“Satcom Direct is a data-management company,” says Michael Skou Christensen, the company’s chief commercial officer for private aviation and marine. He says there are four main pillars to the business: providing a communications link from a customer’s antenna to a satellite; providing hardware that enables this connectivity; providing software as a service; and providing the supporting infrastructure that allows Satcom Direct to control and securely route data from when it leaves a client’s vessel to its destination.
Satcom Direct offers three scalable levels of cyber protection. Level 1 has threat monitoring and mitigation, and includes an enterprise-level firewall, embedded antivirus software, and intrusion detection and prevention systems. Level 2 adds advanced-level encryption capabilities. Level 3 adds the company’s Private Network, which routes encrypted data back ashore without trafficking it over the public internet.
In March, Satcom Direct announced it was bolstering its marine division by creating new services for owners of private jets, sport-fishing vessels, and mega- and superyachts. The Marine Router and Marine Rack support its new service. The router creates a local area network (LAN) using cellular, Wi-Fi or satcom connectivity that onboard wireless devices join. The rack houses the router, provides uninterrupted power and switching, and lets owners scale their service.
Christensen says owners can achieve Level 1 and 2 using the Marine Router; Level 3 requires additional hardware and a data center. “We can send the data to a client’s own IT department,” he says, or clients can “let us handle the data.”
Either way, he adds, “The real power isn’t in the individual elements.” The system shines when aircraft and vessel networks “become one.”
What sets the router apart is “the transparency on the LAN and how it overlaps with the satellite link,” Christensen says. “It’s a powerful support tool for us, and for the captain and the crew. Instead of defending on a device level, we defend the yacht on an antenna level.”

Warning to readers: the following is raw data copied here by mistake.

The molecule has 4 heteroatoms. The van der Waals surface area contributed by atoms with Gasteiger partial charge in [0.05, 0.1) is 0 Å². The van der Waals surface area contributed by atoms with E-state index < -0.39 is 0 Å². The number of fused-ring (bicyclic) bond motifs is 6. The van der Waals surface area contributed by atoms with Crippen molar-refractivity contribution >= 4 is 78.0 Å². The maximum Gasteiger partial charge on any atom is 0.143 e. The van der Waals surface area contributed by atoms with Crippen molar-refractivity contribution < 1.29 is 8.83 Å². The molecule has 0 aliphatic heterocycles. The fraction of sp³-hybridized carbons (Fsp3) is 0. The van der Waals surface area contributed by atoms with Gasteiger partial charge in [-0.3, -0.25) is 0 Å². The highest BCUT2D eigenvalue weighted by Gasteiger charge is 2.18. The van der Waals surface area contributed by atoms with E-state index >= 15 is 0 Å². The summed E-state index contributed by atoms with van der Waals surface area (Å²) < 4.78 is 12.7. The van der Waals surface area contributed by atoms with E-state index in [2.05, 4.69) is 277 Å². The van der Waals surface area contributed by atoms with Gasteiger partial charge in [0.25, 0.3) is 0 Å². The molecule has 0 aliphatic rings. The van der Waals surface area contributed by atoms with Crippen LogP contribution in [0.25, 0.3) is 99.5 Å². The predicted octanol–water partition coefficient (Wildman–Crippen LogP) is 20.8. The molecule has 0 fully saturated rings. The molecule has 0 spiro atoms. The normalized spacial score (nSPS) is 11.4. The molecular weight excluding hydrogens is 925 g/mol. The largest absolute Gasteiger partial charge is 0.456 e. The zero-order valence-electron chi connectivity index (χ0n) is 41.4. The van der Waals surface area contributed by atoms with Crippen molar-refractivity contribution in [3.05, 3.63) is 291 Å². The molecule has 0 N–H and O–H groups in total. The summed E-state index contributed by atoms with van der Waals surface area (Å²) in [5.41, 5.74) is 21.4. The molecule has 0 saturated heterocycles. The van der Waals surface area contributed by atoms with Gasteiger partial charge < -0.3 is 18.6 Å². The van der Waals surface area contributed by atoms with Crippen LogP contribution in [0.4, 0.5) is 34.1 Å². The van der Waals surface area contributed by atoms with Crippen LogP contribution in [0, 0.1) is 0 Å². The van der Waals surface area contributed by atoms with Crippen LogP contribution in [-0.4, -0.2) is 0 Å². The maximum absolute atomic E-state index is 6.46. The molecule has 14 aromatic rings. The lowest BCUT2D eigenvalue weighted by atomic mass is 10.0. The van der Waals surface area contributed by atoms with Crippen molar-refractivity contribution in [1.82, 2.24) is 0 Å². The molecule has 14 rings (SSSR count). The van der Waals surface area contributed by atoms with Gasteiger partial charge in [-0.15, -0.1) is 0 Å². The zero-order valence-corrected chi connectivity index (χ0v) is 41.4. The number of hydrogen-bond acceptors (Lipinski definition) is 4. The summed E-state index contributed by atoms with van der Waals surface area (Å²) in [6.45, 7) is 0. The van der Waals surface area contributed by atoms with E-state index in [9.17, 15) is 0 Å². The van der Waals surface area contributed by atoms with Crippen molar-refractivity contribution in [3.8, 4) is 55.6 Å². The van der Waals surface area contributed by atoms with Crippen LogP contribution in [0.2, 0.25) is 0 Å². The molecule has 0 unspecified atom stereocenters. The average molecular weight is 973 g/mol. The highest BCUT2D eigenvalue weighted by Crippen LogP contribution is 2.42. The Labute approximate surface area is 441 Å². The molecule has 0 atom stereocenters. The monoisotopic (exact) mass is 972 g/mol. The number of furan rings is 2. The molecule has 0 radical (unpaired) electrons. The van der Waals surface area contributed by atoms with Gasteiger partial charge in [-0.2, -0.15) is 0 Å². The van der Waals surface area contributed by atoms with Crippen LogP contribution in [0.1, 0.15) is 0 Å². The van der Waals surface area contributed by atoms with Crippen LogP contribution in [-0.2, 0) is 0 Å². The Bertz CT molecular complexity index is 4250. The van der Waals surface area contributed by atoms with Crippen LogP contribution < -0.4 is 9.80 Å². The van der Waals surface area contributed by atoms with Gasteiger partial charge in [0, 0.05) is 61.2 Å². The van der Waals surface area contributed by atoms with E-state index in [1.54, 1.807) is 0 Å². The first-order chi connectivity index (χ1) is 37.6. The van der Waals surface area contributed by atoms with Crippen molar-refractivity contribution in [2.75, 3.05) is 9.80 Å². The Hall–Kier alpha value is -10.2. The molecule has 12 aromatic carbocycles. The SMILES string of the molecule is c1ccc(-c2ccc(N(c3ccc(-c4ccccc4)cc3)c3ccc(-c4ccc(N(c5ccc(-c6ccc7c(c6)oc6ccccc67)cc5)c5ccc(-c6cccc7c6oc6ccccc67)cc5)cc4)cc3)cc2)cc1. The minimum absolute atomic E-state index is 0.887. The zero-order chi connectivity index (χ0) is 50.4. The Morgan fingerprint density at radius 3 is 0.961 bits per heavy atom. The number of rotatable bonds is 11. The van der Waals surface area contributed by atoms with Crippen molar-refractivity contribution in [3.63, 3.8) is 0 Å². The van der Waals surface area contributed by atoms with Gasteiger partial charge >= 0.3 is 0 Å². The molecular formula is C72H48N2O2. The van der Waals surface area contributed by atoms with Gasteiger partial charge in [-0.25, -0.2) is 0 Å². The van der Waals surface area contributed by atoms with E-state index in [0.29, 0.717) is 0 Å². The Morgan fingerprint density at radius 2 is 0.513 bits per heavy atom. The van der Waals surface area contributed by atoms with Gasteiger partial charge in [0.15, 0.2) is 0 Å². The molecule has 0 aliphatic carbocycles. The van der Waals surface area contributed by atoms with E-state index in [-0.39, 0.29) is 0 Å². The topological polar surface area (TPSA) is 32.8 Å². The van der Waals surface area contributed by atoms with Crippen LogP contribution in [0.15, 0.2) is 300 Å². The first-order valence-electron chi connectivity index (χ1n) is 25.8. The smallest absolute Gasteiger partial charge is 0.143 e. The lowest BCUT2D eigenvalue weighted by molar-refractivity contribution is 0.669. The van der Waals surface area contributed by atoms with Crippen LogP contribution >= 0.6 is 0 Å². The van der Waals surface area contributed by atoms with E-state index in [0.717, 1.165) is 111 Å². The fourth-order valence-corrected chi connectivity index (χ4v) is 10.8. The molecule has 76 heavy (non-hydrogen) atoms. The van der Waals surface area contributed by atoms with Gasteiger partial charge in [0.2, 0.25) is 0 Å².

This umbrella defense can be scaled to fit each owner’s needs.
“The difference between a sport-fishing vessel and a superyacht is a level of scalability,” Christensen says. “Sport-fishing vessels have [fewer] straight [data] requirements, as there are [fewer] people on board. With superyachts, the complexity keeps going up, with more users.”
Christensen says clients are increasingly adopting Level 3 protection. But, as with many things yacht-related, the solutions are not one-size-fits-all kits. “We’ll help you design the right system,” Christensen says.
So, if you cruise from your office to your Nordhavn or Viking in your private jet, check out Satcom Direct. Odds are good this company can help keep your ones and zeros flowing while keeping hackers of all hat colors isolated and ashore.
While Satcom Direct owns terrestrial infrastructure and facilities, it works with satellite providers—including Intelsat, Inmarsat, Viasat and Iridium—as an airtime reseller. This long-standing setup allows the company to focus on creating hardware and software solutions on the router and rack level while giving customers maximum network and hardware flexibility